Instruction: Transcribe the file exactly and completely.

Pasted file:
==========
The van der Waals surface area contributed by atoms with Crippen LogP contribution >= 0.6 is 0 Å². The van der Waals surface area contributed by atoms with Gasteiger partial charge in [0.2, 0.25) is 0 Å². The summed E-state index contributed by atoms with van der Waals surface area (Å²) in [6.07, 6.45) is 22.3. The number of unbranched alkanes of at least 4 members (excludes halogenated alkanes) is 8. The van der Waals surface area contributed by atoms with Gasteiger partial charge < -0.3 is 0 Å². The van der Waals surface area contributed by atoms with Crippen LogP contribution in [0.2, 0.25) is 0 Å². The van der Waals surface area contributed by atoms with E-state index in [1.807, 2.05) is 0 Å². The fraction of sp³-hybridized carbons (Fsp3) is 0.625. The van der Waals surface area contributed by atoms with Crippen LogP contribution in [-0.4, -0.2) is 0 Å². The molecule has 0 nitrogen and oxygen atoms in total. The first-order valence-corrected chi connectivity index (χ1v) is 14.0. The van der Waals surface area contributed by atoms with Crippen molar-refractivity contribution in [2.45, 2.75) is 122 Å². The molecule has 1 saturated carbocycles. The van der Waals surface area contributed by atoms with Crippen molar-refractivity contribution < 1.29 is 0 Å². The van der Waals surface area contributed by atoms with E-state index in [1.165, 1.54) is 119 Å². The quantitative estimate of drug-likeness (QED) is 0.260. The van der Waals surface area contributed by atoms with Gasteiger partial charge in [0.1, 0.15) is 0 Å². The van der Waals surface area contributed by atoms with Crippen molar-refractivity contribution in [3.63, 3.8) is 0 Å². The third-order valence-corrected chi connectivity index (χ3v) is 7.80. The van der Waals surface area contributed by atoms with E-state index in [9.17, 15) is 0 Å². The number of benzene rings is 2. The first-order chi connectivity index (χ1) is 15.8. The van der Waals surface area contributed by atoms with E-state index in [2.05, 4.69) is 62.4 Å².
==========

The van der Waals surface area contributed by atoms with Crippen LogP contribution >= 0.6 is 0 Å². The van der Waals surface area contributed by atoms with Gasteiger partial charge in [0.2, 0.25) is 0 Å². The summed E-state index contributed by atoms with van der Waals surface area (Å²) in [6.07, 6.45) is 22.3. The number of unbranched alkanes of at least 4 members (excludes halogenated alkanes) is 8. The van der Waals surface area contributed by atoms with Gasteiger partial charge < -0.3 is 0 Å². The van der Waals surface area contributed by atoms with Crippen LogP contribution in [0.2, 0.25) is 0 Å². The van der Waals surface area contributed by atoms with E-state index in [1.807, 2.05) is 0 Å². The fraction of sp³-hybridized carbons (Fsp3) is 0.625. The van der Waals surface area contributed by atoms with Crippen LogP contribution in [-0.4, -0.2) is 0 Å². The molecule has 0 nitrogen and oxygen atoms in total. The first-order valence-corrected chi connectivity index (χ1v) is 14.0. The van der Waals surface area contributed by atoms with Crippen molar-refractivity contribution in [2.45, 2.75) is 122 Å². The molecule has 1 saturated carbocycles. The van der Waals surface area contributed by atoms with Crippen molar-refractivity contribution < 1.29 is 0 Å². The van der Waals surface area contributed by atoms with E-state index in [1.165, 1.54) is 119 Å². The quantitative estimate of drug-likeness (QED) is 0.260. The van der Waals surface area contributed by atoms with Gasteiger partial charge in [0.1, 0.15) is 0 Å². The van der Waals surface area contributed by atoms with Crippen molar-refractivity contribution in [3.63, 3.8) is 0 Å². The third-order valence-corrected chi connectivity index (χ3v) is 7.80. The van der Waals surface area contributed by atoms with E-state index in [9.17, 15) is 0 Å². The number of benzene rings is 2. The first-order chi connectivity index (χ1) is 15.8. The van der Waals surface area contributed by atoms with E-state index in [2.05, 4.69) is 62.4 Å².